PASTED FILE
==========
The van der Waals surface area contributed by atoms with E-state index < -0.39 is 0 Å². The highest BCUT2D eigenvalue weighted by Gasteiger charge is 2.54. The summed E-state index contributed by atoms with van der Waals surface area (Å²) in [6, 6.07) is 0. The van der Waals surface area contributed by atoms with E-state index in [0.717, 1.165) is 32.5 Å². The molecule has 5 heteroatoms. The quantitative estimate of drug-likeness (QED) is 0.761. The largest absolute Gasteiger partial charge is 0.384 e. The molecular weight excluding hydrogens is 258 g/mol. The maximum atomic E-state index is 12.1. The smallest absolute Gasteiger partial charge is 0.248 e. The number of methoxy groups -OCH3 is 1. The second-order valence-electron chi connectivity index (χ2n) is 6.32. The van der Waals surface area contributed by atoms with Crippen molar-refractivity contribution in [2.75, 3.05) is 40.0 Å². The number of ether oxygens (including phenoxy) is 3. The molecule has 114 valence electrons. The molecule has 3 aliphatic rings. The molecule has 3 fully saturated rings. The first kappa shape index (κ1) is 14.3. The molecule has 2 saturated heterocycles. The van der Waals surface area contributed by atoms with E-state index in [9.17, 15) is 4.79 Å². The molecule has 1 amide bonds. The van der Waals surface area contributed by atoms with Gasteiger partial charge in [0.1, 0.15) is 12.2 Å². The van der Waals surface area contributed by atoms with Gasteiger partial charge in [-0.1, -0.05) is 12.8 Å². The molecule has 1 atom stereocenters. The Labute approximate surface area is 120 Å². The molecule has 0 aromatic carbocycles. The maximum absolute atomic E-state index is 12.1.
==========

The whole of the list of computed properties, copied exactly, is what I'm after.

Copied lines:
The van der Waals surface area contributed by atoms with E-state index < -0.39 is 0 Å². The highest BCUT2D eigenvalue weighted by Gasteiger charge is 2.54. The summed E-state index contributed by atoms with van der Waals surface area (Å²) in [6, 6.07) is 0. The van der Waals surface area contributed by atoms with E-state index in [0.717, 1.165) is 32.5 Å². The molecule has 5 heteroatoms. The quantitative estimate of drug-likeness (QED) is 0.761. The largest absolute Gasteiger partial charge is 0.384 e. The molecular weight excluding hydrogens is 258 g/mol. The maximum atomic E-state index is 12.1. The smallest absolute Gasteiger partial charge is 0.248 e. The number of methoxy groups -OCH3 is 1. The second-order valence-electron chi connectivity index (χ2n) is 6.32. The van der Waals surface area contributed by atoms with Crippen molar-refractivity contribution in [2.75, 3.05) is 40.0 Å². The number of ether oxygens (including phenoxy) is 3. The molecule has 114 valence electrons. The molecule has 3 aliphatic rings. The molecule has 3 fully saturated rings. The first kappa shape index (κ1) is 14.3. The molecule has 2 saturated heterocycles. The van der Waals surface area contributed by atoms with E-state index in [9.17, 15) is 4.79 Å². The molecule has 1 amide bonds. The van der Waals surface area contributed by atoms with Gasteiger partial charge in [0.1, 0.15) is 12.2 Å². The van der Waals surface area contributed by atoms with Gasteiger partial charge in [-0.1, -0.05) is 12.8 Å². The molecule has 1 atom stereocenters. The Labute approximate surface area is 120 Å². The molecule has 0 aromatic carbocycles. The maximum absolute atomic E-state index is 12.1.